Recent Johns Hopkins graduate visits Liberia to see Ebola protective suit in action
When asking students about their top 10 places to visit, Liberia isn't a country that you hear often. However, for recent Johns Hopkins University graduate Laura Scavo, it was on the top of her list.
Liberia was of particular interest to Scavo because of its recent outbreak of the Ebola virus. During her last semester as a mechanical engineering major this past spring, Scavo collaborated with the [Johns Hopkins Center for Bioengineering Innovation & Design](http://cbid.bme.jhu.edu) (CBID) to redesign the hood and mask portion of their newly designed Ebola protective suit. The end goal of the redesign was to make breathing easier for the user while maintaining increased visibility, lowering fogging, and making it easier and safer to remove. But a simple redesign wasn't enough for Laura—she wanted to travel to Liberia and see her work in action.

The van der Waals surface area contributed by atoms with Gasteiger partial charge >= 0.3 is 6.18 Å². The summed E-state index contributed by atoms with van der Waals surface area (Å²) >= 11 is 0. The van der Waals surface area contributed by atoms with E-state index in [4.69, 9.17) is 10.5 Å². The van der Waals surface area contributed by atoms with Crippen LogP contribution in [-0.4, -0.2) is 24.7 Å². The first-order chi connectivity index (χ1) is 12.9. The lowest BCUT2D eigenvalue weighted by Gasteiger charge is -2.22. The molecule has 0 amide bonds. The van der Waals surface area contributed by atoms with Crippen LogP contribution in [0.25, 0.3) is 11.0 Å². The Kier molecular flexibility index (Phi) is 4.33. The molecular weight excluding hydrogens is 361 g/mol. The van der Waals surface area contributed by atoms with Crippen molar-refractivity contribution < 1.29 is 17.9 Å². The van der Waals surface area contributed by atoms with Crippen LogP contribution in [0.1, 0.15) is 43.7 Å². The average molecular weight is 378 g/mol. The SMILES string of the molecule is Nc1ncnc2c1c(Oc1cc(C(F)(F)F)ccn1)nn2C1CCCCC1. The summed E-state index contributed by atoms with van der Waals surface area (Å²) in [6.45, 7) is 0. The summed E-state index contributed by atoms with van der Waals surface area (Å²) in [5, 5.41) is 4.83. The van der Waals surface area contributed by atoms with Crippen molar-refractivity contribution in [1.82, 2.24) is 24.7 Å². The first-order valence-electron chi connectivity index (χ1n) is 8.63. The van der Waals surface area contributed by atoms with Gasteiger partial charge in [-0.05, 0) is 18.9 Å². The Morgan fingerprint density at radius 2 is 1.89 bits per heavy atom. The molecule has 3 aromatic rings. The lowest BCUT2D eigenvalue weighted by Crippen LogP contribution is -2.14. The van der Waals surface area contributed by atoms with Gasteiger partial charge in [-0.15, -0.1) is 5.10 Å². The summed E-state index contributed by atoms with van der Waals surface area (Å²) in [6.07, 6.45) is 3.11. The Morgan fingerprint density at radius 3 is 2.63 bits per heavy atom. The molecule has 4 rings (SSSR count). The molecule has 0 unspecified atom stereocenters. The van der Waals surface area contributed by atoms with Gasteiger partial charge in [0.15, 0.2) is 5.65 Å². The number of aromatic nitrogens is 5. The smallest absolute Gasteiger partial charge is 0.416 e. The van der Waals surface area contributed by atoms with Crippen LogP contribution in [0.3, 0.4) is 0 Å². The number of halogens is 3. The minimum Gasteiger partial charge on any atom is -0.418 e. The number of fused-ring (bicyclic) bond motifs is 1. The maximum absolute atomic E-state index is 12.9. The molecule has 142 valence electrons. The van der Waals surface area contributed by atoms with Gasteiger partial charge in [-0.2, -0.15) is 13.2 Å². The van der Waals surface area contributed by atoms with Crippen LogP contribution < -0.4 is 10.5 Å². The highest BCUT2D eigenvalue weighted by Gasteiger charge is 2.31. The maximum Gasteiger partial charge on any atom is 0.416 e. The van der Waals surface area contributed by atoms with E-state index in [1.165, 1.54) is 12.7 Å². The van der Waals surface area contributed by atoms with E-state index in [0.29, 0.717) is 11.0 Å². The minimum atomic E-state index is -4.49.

So she did. Along with other representatives from or CBID—a center in the Department of Biomedical Engineering shared by the university's Whiting School of Engineering and School of Medicine—and Jhpiego, a university affiliate, Scavo traveled to Liberia and conducted usability studies of personal protective equipment for health care workers treating Ebola and other infectious diseases.
"It was an amazing trip—I was able to watch end users interact with a product I helped design and get their feedback on it," Scavo said. "Liberian health care workers who were on the front lines during the 2014 Ebola outbreak participated in the study, providing feedback on how our designs compare to what they wore in the field."
While many changes were made to the original CBID design, Scavo's main alterations involved redesigning the face mask in order to provide a better fit for a wide range of face sizes, and adjusting filter placements so that the design would meet product requirements.
Scavo's collaboration with CBID allowed her to develop testing prototypes that may be mass-produced under an agreement forged last year between Johns Hopkins and DuPont, an international leader in personal protective equipment.
"Having Laura on our team brought skills from another leading design program in the Whiting School, Mechanical Engineering, to the project," says Youseph Yazdi, CBID's executive director and biomedical engineering faculty member. "Laura represented the program well and has encouraged us to build strong ties to Mechanical Engineering and other design programs within the Whiting School."